After the mad rush to virtualise, what then?
Tools for building the hybrid cloud
Cloud Those of us who have set up local clouds had to go through a transition period; some systems dedicated, some systems virtualised. For many, running a mix of dedicated and virtual systems proved advantageous.
The mad rush to virtualise everything slowed. Low hanging fruit was virtualised yielding beneficial returns. Difficult systems or those with unique requirements were left on dedicated hardware. It was a simple case of the drawbacks outweighing the benefits.
Embracing the hosted cloud has a similar transition point; some systems local, some systems hosted. Occupying this in-between state is the hybrid cloud. Here, the focus is integration between local and hosted services.
Information from one service must reach the next, even if that service is not located on the same network. In some cases this extends to the ability to enable, track, and cope with dynamic workload migration between local and hosted providers.
Services bridging the gap between clouds must know where the various elements are living, and what conditions exist between them. Attention must be paid to bandwidth constraints, latency and service outages.
Unpredictable, that's what you are
Avoiding the pitfalls of hybrid cloud computing is more than just good coding. A new generation of applications is emerging which make direct use of cloud APIs. These applications don’t rely on virtual machines for environmental awareness or dynamic workload migration. Awareness and tolerance of unpredictable bandwidth conditions is critical if the hybrid cloud applications are to succeed.
Applications coded for their platforms can be run in compatible local clouds or migrated out to hosted providers as needed. Hybrid cloud applications typically run with an instance on each cloud, dynamically moving loads for best fit. Applications that are not as cloud-aware must rely on virtual machines. Here, management tools are absolutely critical to realising the promise of the hybrid cloud.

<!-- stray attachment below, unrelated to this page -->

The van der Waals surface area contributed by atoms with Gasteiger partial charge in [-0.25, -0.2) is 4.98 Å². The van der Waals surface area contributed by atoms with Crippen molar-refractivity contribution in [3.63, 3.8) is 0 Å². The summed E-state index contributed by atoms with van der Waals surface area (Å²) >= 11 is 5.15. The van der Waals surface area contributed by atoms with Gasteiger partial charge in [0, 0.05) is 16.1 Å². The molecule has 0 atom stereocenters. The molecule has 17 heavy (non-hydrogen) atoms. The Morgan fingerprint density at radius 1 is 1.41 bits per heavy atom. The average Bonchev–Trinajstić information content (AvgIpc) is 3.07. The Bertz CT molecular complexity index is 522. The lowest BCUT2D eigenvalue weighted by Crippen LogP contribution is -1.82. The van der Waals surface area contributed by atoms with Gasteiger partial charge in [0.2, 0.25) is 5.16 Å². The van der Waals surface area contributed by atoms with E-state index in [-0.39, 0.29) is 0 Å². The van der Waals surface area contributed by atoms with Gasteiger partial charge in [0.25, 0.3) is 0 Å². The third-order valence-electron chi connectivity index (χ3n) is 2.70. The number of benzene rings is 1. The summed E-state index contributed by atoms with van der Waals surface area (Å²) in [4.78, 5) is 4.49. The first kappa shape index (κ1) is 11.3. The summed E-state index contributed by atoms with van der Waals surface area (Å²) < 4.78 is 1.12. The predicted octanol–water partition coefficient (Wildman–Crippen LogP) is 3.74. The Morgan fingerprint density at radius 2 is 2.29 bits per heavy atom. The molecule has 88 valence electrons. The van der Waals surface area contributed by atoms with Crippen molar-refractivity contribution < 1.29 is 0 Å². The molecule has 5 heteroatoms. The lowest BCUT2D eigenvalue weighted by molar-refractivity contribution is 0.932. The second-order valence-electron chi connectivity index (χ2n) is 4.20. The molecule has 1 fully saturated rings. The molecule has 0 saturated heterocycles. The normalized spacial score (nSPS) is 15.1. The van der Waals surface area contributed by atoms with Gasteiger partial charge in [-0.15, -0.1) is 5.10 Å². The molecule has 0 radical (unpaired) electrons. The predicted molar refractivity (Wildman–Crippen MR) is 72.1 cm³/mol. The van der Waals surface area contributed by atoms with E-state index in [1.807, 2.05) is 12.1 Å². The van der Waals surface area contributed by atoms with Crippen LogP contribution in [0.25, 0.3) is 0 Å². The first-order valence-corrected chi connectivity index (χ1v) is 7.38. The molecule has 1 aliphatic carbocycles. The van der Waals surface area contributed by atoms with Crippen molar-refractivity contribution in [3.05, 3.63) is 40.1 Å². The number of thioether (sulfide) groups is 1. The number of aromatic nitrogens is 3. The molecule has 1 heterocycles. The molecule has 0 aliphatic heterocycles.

The theory goes that workloads can be migrated from the local cloud onto far more powerful hosted clouds automatically. For predictable workloads, migrations can be scheduled. When dealing with the unexpected, workloads migration is initiated when activity rises above predefined limits.
The tools available are as varied as the cloud strategies of the vendors underpinning them. VMware’s vCloud Director is an excellent example of a virtual-machine centric approach. Moving virtual machines between a local cloud and a hosted cloud proved simple. Amazon’s weighs in with VMware Import, including a plug-in for vCenter. Intel is spinning a new hybrid cloud – currently in closed beta – promising similar functionality.
The environmental awareness of your applications will be a big factor here. Consider the remote computing application Teamviewer. You establish a connection not directly with the target PC, but instead through an HTTP tunnel bouncing off the Teamviewer public cloud. Compare this to an application so old that it can only access its database or storage if it can resolve the name using WINS.
If your application doesn’t make proper use of DNS, publicly routable address space and encryption, all is not lost. There are hybrid-aware virtual private networking tools available to solve this. Management tools – through add-ins – are capable of reconfiguring the guest VM’s networking. If you have the budget, your ISP may offer easy options such as MPLS to connect your local network with hosted services.
Application interoperability can also become a casualty of the hybrid cloud via other routes. Managed cloud services often include behind-the-scenes application maintenance by the hosted provider. The application of a patch or an upgrade to a new version can trigger issues from changes in the default format of exported files to newer versions no longer even supporting the formats or protocols you require.
The transition to a hybrid computing model begins with small steps. Your first project should be simple; migrating to a hosted Exchange provider perhaps, or incorporating hosted VMware services into your disaster recovery plan. The hybrid cloud model has its hang-ups, but once you figure them out it’s worth it. ®
Trevor Pott is a sysadmin for a small-ish company in Edmonton, Canada.
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